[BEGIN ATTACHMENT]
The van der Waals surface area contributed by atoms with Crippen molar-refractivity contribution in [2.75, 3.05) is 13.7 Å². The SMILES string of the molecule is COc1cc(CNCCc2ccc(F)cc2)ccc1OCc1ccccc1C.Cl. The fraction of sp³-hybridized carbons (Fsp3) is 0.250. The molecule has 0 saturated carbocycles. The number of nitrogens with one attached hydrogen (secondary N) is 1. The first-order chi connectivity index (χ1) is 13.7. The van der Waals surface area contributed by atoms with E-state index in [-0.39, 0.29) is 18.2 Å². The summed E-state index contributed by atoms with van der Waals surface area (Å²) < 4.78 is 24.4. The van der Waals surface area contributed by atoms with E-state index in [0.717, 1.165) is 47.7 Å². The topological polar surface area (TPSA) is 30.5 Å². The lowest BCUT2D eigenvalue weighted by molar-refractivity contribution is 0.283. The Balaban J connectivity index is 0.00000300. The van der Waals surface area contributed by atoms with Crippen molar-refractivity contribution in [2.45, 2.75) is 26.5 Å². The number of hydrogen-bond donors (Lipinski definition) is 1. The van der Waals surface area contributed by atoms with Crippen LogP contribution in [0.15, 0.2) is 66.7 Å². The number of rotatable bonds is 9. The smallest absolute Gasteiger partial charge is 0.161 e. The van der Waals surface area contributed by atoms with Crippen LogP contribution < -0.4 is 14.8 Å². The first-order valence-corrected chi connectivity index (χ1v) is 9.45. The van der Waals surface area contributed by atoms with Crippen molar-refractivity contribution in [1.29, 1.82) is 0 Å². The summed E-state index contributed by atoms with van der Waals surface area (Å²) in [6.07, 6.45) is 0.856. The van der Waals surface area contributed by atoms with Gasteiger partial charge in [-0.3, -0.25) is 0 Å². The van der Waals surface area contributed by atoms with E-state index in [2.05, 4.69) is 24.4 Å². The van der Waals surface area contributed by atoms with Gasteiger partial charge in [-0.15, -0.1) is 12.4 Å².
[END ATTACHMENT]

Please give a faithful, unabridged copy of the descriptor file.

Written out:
The van der Waals surface area contributed by atoms with Crippen molar-refractivity contribution in [2.75, 3.05) is 13.7 Å². The SMILES string of the molecule is COc1cc(CNCCc2ccc(F)cc2)ccc1OCc1ccccc1C.Cl. The fraction of sp³-hybridized carbons (Fsp3) is 0.250. The molecule has 0 saturated carbocycles. The number of nitrogens with one attached hydrogen (secondary N) is 1. The first-order chi connectivity index (χ1) is 13.7. The van der Waals surface area contributed by atoms with E-state index in [-0.39, 0.29) is 18.2 Å². The summed E-state index contributed by atoms with van der Waals surface area (Å²) < 4.78 is 24.4. The van der Waals surface area contributed by atoms with E-state index in [0.717, 1.165) is 47.7 Å². The topological polar surface area (TPSA) is 30.5 Å². The lowest BCUT2D eigenvalue weighted by molar-refractivity contribution is 0.283. The Balaban J connectivity index is 0.00000300. The van der Waals surface area contributed by atoms with Crippen molar-refractivity contribution in [2.45, 2.75) is 26.5 Å². The number of hydrogen-bond donors (Lipinski definition) is 1. The van der Waals surface area contributed by atoms with Crippen LogP contribution in [0.15, 0.2) is 66.7 Å². The number of rotatable bonds is 9. The smallest absolute Gasteiger partial charge is 0.161 e. The van der Waals surface area contributed by atoms with Crippen LogP contribution < -0.4 is 14.8 Å². The first-order valence-corrected chi connectivity index (χ1v) is 9.45. The van der Waals surface area contributed by atoms with Crippen molar-refractivity contribution in [1.29, 1.82) is 0 Å². The summed E-state index contributed by atoms with van der Waals surface area (Å²) in [6.07, 6.45) is 0.856. The van der Waals surface area contributed by atoms with Gasteiger partial charge in [-0.3, -0.25) is 0 Å². The van der Waals surface area contributed by atoms with E-state index in [2.05, 4.69) is 24.4 Å². The van der Waals surface area contributed by atoms with Gasteiger partial charge in [-0.15, -0.1) is 12.4 Å².